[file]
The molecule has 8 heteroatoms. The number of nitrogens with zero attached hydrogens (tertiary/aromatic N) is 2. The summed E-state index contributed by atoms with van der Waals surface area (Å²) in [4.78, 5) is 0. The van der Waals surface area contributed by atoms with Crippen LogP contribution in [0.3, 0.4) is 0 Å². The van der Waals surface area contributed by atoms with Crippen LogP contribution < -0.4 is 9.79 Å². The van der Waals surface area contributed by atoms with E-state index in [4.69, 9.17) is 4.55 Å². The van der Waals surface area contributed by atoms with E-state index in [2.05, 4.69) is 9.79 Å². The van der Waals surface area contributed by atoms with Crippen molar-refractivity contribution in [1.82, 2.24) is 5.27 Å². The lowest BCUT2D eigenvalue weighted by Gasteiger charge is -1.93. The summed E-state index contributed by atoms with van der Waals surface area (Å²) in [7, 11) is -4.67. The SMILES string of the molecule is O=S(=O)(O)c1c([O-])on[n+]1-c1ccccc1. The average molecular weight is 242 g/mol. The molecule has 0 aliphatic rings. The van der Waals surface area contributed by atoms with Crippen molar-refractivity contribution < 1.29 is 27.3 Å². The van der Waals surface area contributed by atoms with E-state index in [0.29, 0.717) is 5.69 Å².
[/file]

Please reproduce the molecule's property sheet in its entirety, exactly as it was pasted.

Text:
The molecule has 8 heteroatoms. The number of nitrogens with zero attached hydrogens (tertiary/aromatic N) is 2. The summed E-state index contributed by atoms with van der Waals surface area (Å²) in [4.78, 5) is 0. The van der Waals surface area contributed by atoms with Crippen LogP contribution in [0.3, 0.4) is 0 Å². The van der Waals surface area contributed by atoms with Crippen LogP contribution < -0.4 is 9.79 Å². The van der Waals surface area contributed by atoms with E-state index in [4.69, 9.17) is 4.55 Å². The van der Waals surface area contributed by atoms with E-state index in [2.05, 4.69) is 9.79 Å². The van der Waals surface area contributed by atoms with Crippen molar-refractivity contribution in [1.82, 2.24) is 5.27 Å². The lowest BCUT2D eigenvalue weighted by Gasteiger charge is -1.93. The summed E-state index contributed by atoms with van der Waals surface area (Å²) in [7, 11) is -4.67. The SMILES string of the molecule is O=S(=O)(O)c1c([O-])on[n+]1-c1ccccc1. The average molecular weight is 242 g/mol. The molecule has 0 aliphatic rings. The van der Waals surface area contributed by atoms with Crippen molar-refractivity contribution < 1.29 is 27.3 Å². The van der Waals surface area contributed by atoms with E-state index in [0.29, 0.717) is 5.69 Å².